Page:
Olivia Wilde Told Me To Direct, So I Will—Booksmart Premiere and Q&A

Seated at perhaps the worst seats in the house at the historic Brattle Theatre, my friend Kate and I impatiently waited, finishing our popcorn before the screening even began. After going back to concessions for some mango sorbet, we were greeted with the opening lines of Olivia Wilde’s directorial debut Booksmart: “Good morning, winner. Take a deep breath. Visualize the mountain of your success and look down at everyone who’s ever doubted you. F*** those losers. F*** them in their stupid f***ing faces.”

It is this raunchy, expletive-filled opener that sets the tone for the entire movie.

Booksmart is redefining what a teenage film can be and should be. No longer are only the boys allowed to play. Best friends Molly (Beanie Feldstein) and Amy (Kaitlyn Dever) care about two things: school and each other. They never partied, never drank, and never did drugs. In fact, they only had fake IDs in order to get into the college library. They did everything right. Upon finding out that the seemingly underachieving cool kids also got into top-tier colleges, they decide it’s time to let loose and finally go to a high school party.

But don’t get me wrong, this is NOT the female version of Superbad. The only similarity is that they both star Feldsteins. Although this film openly deals with teenage sexuality and doesn’t shy away from it, the end goal is not about sex or romance, but rather about friendship.

Following the screening, there was a Q+A featuring director Olivia Wilde, who brought along a couple of special guests: Beanie Feldstein, Kaitlyn Dever, and writer Katie Silberman.

Wilde cited iconic teenage films such as The Breakfast Club and Fast Times at Ridgemont High as sources of inspiration for their film. Silberman adds that those films “feel like the generations that they’re about,” so they aimed to make a film for this current generation. They made a mainstream film for the young women, for the LGBTQ+ community, for the misjudged, without it seeming forced or letting them become stereotypes.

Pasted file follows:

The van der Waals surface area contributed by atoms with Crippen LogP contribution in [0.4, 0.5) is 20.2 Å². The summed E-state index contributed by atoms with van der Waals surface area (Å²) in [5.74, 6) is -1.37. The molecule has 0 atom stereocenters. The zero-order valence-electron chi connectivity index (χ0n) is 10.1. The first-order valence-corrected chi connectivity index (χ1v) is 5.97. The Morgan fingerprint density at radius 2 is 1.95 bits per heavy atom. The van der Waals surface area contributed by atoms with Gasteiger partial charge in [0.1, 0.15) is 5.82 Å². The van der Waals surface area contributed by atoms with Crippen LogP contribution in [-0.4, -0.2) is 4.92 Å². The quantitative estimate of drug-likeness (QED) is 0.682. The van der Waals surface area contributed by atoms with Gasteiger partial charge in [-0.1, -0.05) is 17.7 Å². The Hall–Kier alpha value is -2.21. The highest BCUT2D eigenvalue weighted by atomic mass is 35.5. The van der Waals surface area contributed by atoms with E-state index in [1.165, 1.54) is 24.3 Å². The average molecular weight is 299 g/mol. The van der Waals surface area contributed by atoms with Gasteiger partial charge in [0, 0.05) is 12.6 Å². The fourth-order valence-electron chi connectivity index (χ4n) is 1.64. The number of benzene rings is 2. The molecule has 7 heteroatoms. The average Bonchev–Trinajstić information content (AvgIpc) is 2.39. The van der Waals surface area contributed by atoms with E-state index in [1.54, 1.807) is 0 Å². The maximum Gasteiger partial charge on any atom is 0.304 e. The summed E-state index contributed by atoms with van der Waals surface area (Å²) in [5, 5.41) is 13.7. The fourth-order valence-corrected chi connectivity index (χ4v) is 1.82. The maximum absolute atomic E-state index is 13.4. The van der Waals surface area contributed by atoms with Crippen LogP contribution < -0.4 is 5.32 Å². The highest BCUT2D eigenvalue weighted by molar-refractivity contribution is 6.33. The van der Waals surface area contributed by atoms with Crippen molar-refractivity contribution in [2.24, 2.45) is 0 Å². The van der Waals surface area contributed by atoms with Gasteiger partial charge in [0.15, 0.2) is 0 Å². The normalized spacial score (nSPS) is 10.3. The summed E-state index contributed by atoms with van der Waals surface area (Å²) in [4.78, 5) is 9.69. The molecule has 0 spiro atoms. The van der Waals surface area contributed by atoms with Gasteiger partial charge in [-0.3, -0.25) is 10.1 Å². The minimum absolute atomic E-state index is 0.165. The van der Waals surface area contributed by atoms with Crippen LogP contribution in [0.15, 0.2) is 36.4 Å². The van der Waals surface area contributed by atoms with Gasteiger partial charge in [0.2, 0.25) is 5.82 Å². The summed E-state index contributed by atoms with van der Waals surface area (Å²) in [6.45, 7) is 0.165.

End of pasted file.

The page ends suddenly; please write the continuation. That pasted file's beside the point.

I had the opportunity to ask a question, which I rehearsed in my head about a million times before actually asking it. And I knew I would regret it if I didn’t.

SK: For Olivia, I know you’ve worked with some amazing female directors like Reed Morano, so how important was it for your career and for this project to have all of these amazing female collaborators and mentors. For Beanie and Kaitlyn, after working with Olivia, are you guys inspired to direct in the future?

OW: My female collaborators and mentors have kind of informed my process here. I’ve been lucky to work with some extraordinary women. Other than technical influences of training me and teaching me a lot about cameras, lenses, and how to run a film crew, she [Reed Morano] also taught me a lot about just being bold and brave and pitching on things you think you have no business pitching on, which is why I pitched on Booksmart. I thought, why not? I’m just going to go in and pitch … And the worst thing that can happen is that they’ll say no, but I’m just going to learn.

Wilde also cited Martin Scorsese and Spike Jonze as important influences in her directorial process. She implemented a no scripts on set rule, which she stole from Scorsese because they only had 26 days to shoot, which is relatively short for a feature film. Jonze was part of the reason that she started directing music videos, where she got her start.

As for the second part of the question, Wilde was adamant that Dever and Feldstein should and will direct in the future. Dever said that she always thought “you had to be a writer in order to be a director,” while Feldstein saw directing as a “singular person doing everything alone”. But after working with Wilde, they are inspired by her creative, collaborative process. They want to be brave and bold like her, so be on the look-out for their directorial debuts.

Me and Olivia Freaking Wilde!!!

And just when I thought the best part of the night had come to an end, it got so much better. A small crowd of people stuck around, and after debating whether we were annoying or not, we decided to follow suit. Not long after, all four women came out to greet friends, colleagues, and fans.

I got to tell Kaitlyn Dever that I have been a fan since her show Last Man Standing premiered in 2011. I got to gal-pal around with Beanie Feldstein and thank her for being in such female-centric films with incredible female friendships (i.e Lady Bird, and now Booksmart). Lastly, I got to be a blubbering mess in front of Olivia Wilde and tell her I want to be a director, just like her. And she gave me a big hug and told me I have to do it—so I will.

I’m jealous of the kids who get to grow up with ‘Booksmart’. It fully embraces their generation for who they are and tells them to embrace themselves and others. I could’ve used this type of film a couple of years ago, but I sure am glad it’s here now.


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